Cheryl, Betsy and Judy recently got together and discussed their time together growing up. While the culture in Park Ridge was nurturing for them, they also remember clear differences when it came to gender.
Looking back, Betsy asks the group: "Who always won as president of student council? What did you have to be in order to win as president of student council?"
Judy volunteered: "A boy."
Betsy also remembers Clinton, along with another young woman, ran for class president and did not win.
"They didn't win because they were girls," said Betsy.
Judy goes onto recall: "There were things that boys did and things that girls did, and I didn't ever, it never dawned on me, to think about it in terms of … being deprived or anything. It was just that was just the way it was."
Betsy added: "It was how we also viewed the outside world."
Leslie Bennetts, a veteran journalist and author who has written about Clinton and covered women's issues since the 1970s, says Clinton's era as a young woman reflects a culture that was changing for women.
"The strange thing about those of us who were boomers is that we grew up in the old world. We grew up in a world where we were told to ask a boy about his interests, and where we didn't have real professional aspirations because the only thing that a girl could be was a secretary, a nurse or a teacher," says Bennetts.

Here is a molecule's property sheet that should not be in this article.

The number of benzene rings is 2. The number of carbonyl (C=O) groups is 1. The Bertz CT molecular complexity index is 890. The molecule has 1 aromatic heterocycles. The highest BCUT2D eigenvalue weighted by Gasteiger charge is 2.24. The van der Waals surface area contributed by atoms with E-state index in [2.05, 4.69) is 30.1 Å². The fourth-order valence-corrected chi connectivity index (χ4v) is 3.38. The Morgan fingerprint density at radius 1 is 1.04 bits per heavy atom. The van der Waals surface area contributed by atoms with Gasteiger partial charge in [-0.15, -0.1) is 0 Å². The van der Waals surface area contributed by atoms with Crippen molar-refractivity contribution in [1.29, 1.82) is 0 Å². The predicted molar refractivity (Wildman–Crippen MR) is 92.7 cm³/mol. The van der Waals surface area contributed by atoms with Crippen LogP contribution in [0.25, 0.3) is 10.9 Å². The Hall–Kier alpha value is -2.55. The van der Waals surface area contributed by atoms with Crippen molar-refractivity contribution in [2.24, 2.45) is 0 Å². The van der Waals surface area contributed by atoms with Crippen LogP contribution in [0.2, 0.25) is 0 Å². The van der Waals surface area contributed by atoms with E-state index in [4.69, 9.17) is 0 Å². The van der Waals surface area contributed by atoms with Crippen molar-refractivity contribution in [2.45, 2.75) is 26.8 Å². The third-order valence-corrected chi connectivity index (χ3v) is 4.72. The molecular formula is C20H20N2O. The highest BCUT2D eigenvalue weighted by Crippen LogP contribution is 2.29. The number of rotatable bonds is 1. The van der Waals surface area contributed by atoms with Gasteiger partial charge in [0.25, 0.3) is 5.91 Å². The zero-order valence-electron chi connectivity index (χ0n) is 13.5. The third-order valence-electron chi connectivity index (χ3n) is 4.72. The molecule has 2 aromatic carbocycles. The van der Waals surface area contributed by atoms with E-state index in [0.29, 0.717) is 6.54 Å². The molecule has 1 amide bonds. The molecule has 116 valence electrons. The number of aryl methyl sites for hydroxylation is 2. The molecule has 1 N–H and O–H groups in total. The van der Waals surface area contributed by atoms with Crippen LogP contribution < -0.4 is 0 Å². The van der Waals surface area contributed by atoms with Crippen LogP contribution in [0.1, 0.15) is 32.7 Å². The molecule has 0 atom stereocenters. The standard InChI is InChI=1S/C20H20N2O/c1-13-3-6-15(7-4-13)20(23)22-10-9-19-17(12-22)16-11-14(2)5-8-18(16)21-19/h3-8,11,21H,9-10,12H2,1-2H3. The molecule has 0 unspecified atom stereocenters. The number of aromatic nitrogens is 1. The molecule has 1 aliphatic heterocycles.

"And then all of a sudden it was like somebody flipped a switch and the whole world changed overnight. Our generation, we were going to law school, we were going to medical school, we were becoming journalists and doing all these things that women had never done before.
"It was a very exhilarating time and the message in the air was you can go and do these things that women have never done before."
Clinton took that cue. Her old pals remember a person who saw no boundaries and left their secure Illinois suburb to attend Wellesley College, a private all women's school in the small town of Wellesley, Mass.
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Betsy remembers visits by car to Wellesley and other schools in the East, with Clinton's cantankerous, tobacco-chewing father at the wheel of a "big old Lincoln."
"He would drive that. And we'd pull up to a stoplight and the door would open and he would spit, close the door," remembers Betsy.
"And then he'd wait for us, we'd go in. And you had to wear white gloves. I mean we never went any place without heels and white gloves. And so [the recruiters] talked her into Wellesley."
Clinton's years at Wellesley College are now remembered for her speech to her graduating class. The moment was chronicled in Life magazine and cemented her young fame.